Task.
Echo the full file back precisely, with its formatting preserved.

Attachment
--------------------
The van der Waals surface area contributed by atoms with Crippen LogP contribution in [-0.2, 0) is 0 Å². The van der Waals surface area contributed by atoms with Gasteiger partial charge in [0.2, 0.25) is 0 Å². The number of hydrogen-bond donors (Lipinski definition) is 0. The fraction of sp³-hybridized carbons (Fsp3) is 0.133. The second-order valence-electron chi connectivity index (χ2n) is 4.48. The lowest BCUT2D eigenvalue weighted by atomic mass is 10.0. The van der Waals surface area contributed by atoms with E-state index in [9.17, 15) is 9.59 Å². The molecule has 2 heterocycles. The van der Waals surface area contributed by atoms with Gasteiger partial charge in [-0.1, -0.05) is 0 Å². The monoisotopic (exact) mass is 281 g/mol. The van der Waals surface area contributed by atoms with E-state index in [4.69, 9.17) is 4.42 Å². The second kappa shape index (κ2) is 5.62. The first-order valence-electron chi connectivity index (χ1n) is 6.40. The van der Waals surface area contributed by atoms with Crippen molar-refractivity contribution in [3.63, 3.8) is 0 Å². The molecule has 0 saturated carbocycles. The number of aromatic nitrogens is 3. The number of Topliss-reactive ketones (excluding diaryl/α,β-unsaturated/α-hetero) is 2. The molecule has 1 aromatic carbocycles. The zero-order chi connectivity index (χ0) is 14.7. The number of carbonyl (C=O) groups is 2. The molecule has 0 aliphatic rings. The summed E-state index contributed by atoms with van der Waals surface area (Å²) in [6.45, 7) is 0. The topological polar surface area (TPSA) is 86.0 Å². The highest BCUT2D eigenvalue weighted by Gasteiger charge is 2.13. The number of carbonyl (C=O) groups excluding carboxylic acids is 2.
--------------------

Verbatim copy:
The van der Waals surface area contributed by atoms with Crippen LogP contribution in [-0.2, 0) is 0 Å². The van der Waals surface area contributed by atoms with Gasteiger partial charge in [0.2, 0.25) is 0 Å². The number of hydrogen-bond donors (Lipinski definition) is 0. The fraction of sp³-hybridized carbons (Fsp3) is 0.133. The second-order valence-electron chi connectivity index (χ2n) is 4.48. The lowest BCUT2D eigenvalue weighted by atomic mass is 10.0. The van der Waals surface area contributed by atoms with E-state index in [9.17, 15) is 9.59 Å². The molecule has 2 heterocycles. The van der Waals surface area contributed by atoms with Gasteiger partial charge in [-0.1, -0.05) is 0 Å². The monoisotopic (exact) mass is 281 g/mol. The van der Waals surface area contributed by atoms with E-state index in [4.69, 9.17) is 4.42 Å². The second kappa shape index (κ2) is 5.62. The first-order valence-electron chi connectivity index (χ1n) is 6.40. The van der Waals surface area contributed by atoms with Crippen molar-refractivity contribution in [3.63, 3.8) is 0 Å². The molecule has 0 saturated carbocycles. The number of aromatic nitrogens is 3. The number of Topliss-reactive ketones (excluding diaryl/α,β-unsaturated/α-hetero) is 2. The molecule has 1 aromatic carbocycles. The zero-order chi connectivity index (χ0) is 14.7. The number of carbonyl (C=O) groups is 2. The molecule has 0 aliphatic rings. The summed E-state index contributed by atoms with van der Waals surface area (Å²) in [6.45, 7) is 0. The topological polar surface area (TPSA) is 86.0 Å². The highest BCUT2D eigenvalue weighted by Gasteiger charge is 2.13. The number of carbonyl (C=O) groups excluding carboxylic acids is 2.